Drowned in moonlight and strangled by her own bra. That’s what Carrie Fisher said she wanted her obituary to read.
And so it should, before it talks of her incredible legacy as a writer, producer, script doctor, humourist and campaigner raising awareness about mental health, drug abuse and female empowerment.
2016 will be remembered as the year of very public grieving. Such is the long and varied list of treasured icons who’ve thrown off their mortal coils these past 12 months, there’s someone on there for everyone to mourn; a pick and mix of sadness.
Carrie and Bowie are my heartfelt losses, although this is disingenuous to everyone else on that list. They’ve all touched my life one way or another.
There are of course all sorts of nonsense theories online about this perceived increase in celebrity deaths. Whether these conjectures have some semblance of truth or not, I don’t care.
The fact is she’s gone far too soon, and I will miss her. It’s not just her books in which she lay bare her heart and soul with such wit and bravery, her iconic films (in that galaxy far far away and those back on this planet whose scripts she penned). She’s inspired me for decades and taught me to blow a raspberry at the world when I need to.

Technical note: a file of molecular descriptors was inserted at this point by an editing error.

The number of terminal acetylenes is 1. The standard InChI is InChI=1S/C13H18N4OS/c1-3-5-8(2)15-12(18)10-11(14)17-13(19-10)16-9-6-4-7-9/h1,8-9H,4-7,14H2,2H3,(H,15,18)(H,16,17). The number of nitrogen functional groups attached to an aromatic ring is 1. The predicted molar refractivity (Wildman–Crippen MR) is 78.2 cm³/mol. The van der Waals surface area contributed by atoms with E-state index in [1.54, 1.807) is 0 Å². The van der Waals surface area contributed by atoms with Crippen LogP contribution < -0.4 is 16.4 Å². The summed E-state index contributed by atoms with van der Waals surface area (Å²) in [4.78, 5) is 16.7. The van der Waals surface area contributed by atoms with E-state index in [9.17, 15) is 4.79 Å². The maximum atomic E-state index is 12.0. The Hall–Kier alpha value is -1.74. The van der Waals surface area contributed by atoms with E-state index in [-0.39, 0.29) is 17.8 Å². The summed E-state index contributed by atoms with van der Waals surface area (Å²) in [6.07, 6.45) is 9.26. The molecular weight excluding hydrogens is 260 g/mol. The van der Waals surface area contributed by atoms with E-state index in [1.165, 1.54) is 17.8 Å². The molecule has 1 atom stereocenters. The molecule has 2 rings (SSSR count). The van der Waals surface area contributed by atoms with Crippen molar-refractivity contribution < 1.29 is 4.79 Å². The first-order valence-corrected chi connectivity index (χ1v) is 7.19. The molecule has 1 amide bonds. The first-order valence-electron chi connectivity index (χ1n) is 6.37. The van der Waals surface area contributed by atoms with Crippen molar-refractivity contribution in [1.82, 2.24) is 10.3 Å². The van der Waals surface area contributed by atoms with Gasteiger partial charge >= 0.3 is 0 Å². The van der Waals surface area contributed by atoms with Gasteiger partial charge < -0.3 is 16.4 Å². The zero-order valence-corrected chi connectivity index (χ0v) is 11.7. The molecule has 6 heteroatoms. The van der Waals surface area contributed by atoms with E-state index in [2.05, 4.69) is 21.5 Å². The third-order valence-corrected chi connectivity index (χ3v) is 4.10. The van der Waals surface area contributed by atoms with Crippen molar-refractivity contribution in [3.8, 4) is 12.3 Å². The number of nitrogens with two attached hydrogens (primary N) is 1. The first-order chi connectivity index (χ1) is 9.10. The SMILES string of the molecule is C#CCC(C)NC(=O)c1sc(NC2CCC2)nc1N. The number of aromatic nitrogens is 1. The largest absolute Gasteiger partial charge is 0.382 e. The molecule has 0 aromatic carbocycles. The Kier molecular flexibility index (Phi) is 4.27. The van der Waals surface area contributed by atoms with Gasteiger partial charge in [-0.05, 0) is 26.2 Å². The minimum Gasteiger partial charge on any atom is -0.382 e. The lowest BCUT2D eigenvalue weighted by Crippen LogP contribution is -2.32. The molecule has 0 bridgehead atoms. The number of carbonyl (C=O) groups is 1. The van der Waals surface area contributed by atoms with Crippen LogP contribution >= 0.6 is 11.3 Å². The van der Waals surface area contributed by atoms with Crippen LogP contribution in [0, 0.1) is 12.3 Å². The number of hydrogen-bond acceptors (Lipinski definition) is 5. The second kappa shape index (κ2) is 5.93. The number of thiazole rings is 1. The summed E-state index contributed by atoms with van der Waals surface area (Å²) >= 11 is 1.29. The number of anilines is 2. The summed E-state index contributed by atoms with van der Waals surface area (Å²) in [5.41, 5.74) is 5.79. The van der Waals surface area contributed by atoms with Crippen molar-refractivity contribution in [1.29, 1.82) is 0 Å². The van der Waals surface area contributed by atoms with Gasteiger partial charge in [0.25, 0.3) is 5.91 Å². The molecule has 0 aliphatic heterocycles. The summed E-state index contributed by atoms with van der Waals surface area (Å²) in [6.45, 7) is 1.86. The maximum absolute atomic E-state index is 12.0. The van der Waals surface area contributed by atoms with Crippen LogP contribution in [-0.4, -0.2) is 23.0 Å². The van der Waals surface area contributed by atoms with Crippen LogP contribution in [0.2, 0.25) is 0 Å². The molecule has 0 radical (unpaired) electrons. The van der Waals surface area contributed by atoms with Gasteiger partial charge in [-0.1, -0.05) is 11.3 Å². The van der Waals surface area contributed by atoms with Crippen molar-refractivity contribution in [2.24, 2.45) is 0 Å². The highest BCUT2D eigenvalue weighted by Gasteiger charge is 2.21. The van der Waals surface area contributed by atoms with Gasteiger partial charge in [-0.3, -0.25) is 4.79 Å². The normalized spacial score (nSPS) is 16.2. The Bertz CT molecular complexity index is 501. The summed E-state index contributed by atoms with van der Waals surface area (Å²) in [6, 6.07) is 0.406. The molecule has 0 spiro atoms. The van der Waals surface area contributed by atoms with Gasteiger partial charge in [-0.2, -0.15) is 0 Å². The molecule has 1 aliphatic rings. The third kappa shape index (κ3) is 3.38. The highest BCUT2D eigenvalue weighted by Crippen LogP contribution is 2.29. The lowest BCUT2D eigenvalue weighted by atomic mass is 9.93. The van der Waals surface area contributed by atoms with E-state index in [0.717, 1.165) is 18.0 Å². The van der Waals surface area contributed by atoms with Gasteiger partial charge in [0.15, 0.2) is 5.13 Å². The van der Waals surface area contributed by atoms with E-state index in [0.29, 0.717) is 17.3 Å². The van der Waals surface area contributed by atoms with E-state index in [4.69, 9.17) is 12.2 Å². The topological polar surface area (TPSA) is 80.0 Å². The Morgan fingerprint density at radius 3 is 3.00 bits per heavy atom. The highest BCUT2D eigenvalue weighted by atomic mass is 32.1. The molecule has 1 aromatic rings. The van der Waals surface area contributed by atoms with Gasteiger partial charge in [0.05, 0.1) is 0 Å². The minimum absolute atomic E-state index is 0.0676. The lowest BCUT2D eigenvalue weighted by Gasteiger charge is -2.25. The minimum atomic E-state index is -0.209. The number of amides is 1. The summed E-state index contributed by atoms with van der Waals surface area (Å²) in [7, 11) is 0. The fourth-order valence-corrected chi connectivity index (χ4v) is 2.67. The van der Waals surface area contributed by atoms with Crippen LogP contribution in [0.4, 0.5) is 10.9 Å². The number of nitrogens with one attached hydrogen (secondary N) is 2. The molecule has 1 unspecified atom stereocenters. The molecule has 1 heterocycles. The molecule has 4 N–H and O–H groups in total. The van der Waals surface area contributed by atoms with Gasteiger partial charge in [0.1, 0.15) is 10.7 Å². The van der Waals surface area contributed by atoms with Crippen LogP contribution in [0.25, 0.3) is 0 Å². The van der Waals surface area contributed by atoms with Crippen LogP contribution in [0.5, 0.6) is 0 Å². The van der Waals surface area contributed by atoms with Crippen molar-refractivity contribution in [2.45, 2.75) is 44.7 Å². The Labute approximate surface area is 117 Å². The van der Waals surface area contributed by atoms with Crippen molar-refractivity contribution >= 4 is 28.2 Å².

On a more flippant level I will miss my daily attempts at trying to decipher her emoji written posts on her Twitter account, and following the adventures of Gary her beloved bulldog.
I’m thankful I managed to meet her earlier this year, if only for a few minutes, where I was knocked sideways by her grace, warmth and stunning beauty in person.
So I leave the last words to her, which I think she would appreciate. “You know what happens to old celebrities? They die or go to Vegas.”